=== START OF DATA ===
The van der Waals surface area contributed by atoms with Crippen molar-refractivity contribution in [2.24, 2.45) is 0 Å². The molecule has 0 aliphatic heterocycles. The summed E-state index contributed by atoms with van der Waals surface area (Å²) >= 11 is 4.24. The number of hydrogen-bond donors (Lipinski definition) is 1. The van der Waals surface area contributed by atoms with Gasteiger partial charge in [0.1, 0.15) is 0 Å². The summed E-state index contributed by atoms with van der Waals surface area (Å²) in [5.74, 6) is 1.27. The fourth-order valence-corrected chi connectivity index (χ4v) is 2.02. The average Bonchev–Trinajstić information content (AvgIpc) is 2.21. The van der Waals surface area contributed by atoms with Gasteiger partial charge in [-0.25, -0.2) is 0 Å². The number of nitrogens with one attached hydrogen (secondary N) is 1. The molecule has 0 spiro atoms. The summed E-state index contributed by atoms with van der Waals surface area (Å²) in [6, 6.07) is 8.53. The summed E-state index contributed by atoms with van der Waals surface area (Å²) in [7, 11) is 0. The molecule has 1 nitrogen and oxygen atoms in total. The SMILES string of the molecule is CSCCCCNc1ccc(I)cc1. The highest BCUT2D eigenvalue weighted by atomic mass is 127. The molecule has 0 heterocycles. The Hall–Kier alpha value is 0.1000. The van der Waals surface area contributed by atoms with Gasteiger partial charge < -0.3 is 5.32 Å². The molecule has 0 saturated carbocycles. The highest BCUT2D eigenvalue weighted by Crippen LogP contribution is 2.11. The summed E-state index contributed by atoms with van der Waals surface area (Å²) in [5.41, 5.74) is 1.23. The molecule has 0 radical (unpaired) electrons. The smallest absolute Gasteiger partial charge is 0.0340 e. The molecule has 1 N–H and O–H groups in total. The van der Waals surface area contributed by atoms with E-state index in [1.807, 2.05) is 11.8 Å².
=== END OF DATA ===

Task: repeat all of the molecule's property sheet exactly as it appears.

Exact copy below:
The van der Waals surface area contributed by atoms with Crippen molar-refractivity contribution in [2.24, 2.45) is 0 Å². The molecule has 0 aliphatic heterocycles. The summed E-state index contributed by atoms with van der Waals surface area (Å²) >= 11 is 4.24. The number of hydrogen-bond donors (Lipinski definition) is 1. The van der Waals surface area contributed by atoms with Gasteiger partial charge in [0.1, 0.15) is 0 Å². The summed E-state index contributed by atoms with van der Waals surface area (Å²) in [5.74, 6) is 1.27. The fourth-order valence-corrected chi connectivity index (χ4v) is 2.02. The average Bonchev–Trinajstić information content (AvgIpc) is 2.21. The van der Waals surface area contributed by atoms with Gasteiger partial charge in [-0.25, -0.2) is 0 Å². The number of nitrogens with one attached hydrogen (secondary N) is 1. The molecule has 0 spiro atoms. The summed E-state index contributed by atoms with van der Waals surface area (Å²) in [6, 6.07) is 8.53. The summed E-state index contributed by atoms with van der Waals surface area (Å²) in [7, 11) is 0. The molecule has 1 nitrogen and oxygen atoms in total. The SMILES string of the molecule is CSCCCCNc1ccc(I)cc1. The highest BCUT2D eigenvalue weighted by atomic mass is 127. The molecule has 0 heterocycles. The Hall–Kier alpha value is 0.1000. The van der Waals surface area contributed by atoms with Gasteiger partial charge < -0.3 is 5.32 Å². The molecule has 0 saturated carbocycles. The highest BCUT2D eigenvalue weighted by Crippen LogP contribution is 2.11. The summed E-state index contributed by atoms with van der Waals surface area (Å²) in [5.41, 5.74) is 1.23. The molecule has 0 radical (unpaired) electrons. The smallest absolute Gasteiger partial charge is 0.0340 e. The molecule has 1 N–H and O–H groups in total. The van der Waals surface area contributed by atoms with E-state index in [1.807, 2.05) is 11.8 Å².